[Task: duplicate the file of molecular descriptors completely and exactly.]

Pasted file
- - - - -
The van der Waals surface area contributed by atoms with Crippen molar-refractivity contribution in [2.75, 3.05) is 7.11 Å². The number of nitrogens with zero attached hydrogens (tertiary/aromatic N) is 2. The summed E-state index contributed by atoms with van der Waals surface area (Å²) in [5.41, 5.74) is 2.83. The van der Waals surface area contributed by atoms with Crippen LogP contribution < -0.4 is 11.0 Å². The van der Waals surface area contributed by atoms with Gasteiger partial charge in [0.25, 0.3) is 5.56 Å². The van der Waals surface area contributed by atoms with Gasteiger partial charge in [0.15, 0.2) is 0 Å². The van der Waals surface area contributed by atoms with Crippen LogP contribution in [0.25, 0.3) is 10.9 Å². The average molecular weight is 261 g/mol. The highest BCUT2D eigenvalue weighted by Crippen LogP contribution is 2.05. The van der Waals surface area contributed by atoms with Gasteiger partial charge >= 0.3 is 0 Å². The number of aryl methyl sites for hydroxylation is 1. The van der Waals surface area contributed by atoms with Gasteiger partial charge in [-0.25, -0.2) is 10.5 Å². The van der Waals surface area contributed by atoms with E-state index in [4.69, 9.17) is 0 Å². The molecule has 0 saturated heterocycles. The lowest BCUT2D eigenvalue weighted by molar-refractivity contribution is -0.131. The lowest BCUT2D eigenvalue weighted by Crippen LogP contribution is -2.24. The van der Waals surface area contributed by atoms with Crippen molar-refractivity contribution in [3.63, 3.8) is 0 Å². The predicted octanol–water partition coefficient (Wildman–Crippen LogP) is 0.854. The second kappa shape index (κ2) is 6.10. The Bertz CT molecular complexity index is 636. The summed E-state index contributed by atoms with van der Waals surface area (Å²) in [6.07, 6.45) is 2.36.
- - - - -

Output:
The van der Waals surface area contributed by atoms with Crippen molar-refractivity contribution in [2.75, 3.05) is 7.11 Å². The number of nitrogens with zero attached hydrogens (tertiary/aromatic N) is 2. The summed E-state index contributed by atoms with van der Waals surface area (Å²) in [5.41, 5.74) is 2.83. The van der Waals surface area contributed by atoms with Crippen LogP contribution < -0.4 is 11.0 Å². The van der Waals surface area contributed by atoms with Gasteiger partial charge in [0.25, 0.3) is 5.56 Å². The van der Waals surface area contributed by atoms with Gasteiger partial charge in [0.15, 0.2) is 0 Å². The van der Waals surface area contributed by atoms with Crippen LogP contribution in [0.25, 0.3) is 10.9 Å². The average molecular weight is 261 g/mol. The highest BCUT2D eigenvalue weighted by Crippen LogP contribution is 2.05. The van der Waals surface area contributed by atoms with Gasteiger partial charge >= 0.3 is 0 Å². The number of aryl methyl sites for hydroxylation is 1. The van der Waals surface area contributed by atoms with Gasteiger partial charge in [-0.25, -0.2) is 10.5 Å². The van der Waals surface area contributed by atoms with E-state index in [4.69, 9.17) is 0 Å². The molecule has 0 saturated heterocycles. The lowest BCUT2D eigenvalue weighted by molar-refractivity contribution is -0.131. The lowest BCUT2D eigenvalue weighted by Crippen LogP contribution is -2.24. The van der Waals surface area contributed by atoms with Crippen molar-refractivity contribution in [3.63, 3.8) is 0 Å². The predicted octanol–water partition coefficient (Wildman–Crippen LogP) is 0.854. The second kappa shape index (κ2) is 6.10. The Bertz CT molecular complexity index is 636. The summed E-state index contributed by atoms with van der Waals surface area (Å²) in [6.07, 6.45) is 2.36.